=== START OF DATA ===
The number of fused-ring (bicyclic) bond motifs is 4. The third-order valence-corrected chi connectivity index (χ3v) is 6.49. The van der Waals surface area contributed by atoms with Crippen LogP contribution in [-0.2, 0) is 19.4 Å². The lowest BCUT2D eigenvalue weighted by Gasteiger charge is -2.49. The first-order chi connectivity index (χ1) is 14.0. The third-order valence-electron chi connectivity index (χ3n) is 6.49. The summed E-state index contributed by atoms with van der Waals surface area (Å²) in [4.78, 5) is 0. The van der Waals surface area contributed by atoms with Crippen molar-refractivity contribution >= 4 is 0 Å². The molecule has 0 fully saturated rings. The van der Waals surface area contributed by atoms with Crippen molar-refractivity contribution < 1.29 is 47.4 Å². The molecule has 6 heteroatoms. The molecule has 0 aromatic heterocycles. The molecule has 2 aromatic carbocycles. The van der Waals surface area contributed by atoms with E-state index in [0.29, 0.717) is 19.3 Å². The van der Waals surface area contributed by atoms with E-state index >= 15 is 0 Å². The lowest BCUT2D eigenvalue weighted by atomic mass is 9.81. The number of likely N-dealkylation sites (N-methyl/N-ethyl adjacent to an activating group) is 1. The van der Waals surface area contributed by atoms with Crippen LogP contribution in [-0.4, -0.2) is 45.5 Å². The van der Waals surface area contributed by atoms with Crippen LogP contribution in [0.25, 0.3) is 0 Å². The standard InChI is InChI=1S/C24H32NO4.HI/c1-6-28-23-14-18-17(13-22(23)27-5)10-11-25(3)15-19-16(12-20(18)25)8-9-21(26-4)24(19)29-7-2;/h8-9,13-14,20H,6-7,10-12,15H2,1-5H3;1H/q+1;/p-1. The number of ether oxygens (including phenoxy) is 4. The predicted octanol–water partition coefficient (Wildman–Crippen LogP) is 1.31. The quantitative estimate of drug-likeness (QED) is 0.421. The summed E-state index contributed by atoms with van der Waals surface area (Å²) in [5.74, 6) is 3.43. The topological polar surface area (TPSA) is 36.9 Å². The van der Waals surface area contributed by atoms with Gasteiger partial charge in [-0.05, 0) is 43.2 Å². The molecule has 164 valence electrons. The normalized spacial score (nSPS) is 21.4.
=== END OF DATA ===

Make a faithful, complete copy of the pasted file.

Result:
The number of fused-ring (bicyclic) bond motifs is 4. The third-order valence-corrected chi connectivity index (χ3v) is 6.49. The van der Waals surface area contributed by atoms with Crippen LogP contribution in [-0.2, 0) is 19.4 Å². The lowest BCUT2D eigenvalue weighted by Gasteiger charge is -2.49. The first-order chi connectivity index (χ1) is 14.0. The third-order valence-electron chi connectivity index (χ3n) is 6.49. The summed E-state index contributed by atoms with van der Waals surface area (Å²) in [4.78, 5) is 0. The van der Waals surface area contributed by atoms with Crippen molar-refractivity contribution >= 4 is 0 Å². The molecule has 0 fully saturated rings. The van der Waals surface area contributed by atoms with Crippen molar-refractivity contribution < 1.29 is 47.4 Å². The molecule has 6 heteroatoms. The molecule has 0 aromatic heterocycles. The molecule has 2 aromatic carbocycles. The van der Waals surface area contributed by atoms with E-state index in [0.29, 0.717) is 19.3 Å². The van der Waals surface area contributed by atoms with E-state index >= 15 is 0 Å². The lowest BCUT2D eigenvalue weighted by atomic mass is 9.81. The number of likely N-dealkylation sites (N-methyl/N-ethyl adjacent to an activating group) is 1. The van der Waals surface area contributed by atoms with Crippen LogP contribution in [-0.4, -0.2) is 45.5 Å². The van der Waals surface area contributed by atoms with Crippen LogP contribution in [0.25, 0.3) is 0 Å². The standard InChI is InChI=1S/C24H32NO4.HI/c1-6-28-23-14-18-17(13-22(23)27-5)10-11-25(3)15-19-16(12-20(18)25)8-9-21(26-4)24(19)29-7-2;/h8-9,13-14,20H,6-7,10-12,15H2,1-5H3;1H/q+1;/p-1. The number of ether oxygens (including phenoxy) is 4. The predicted octanol–water partition coefficient (Wildman–Crippen LogP) is 1.31. The quantitative estimate of drug-likeness (QED) is 0.421. The summed E-state index contributed by atoms with van der Waals surface area (Å²) in [5.74, 6) is 3.43. The topological polar surface area (TPSA) is 36.9 Å². The van der Waals surface area contributed by atoms with Gasteiger partial charge in [-0.05, 0) is 43.2 Å². The molecule has 164 valence electrons. The normalized spacial score (nSPS) is 21.4.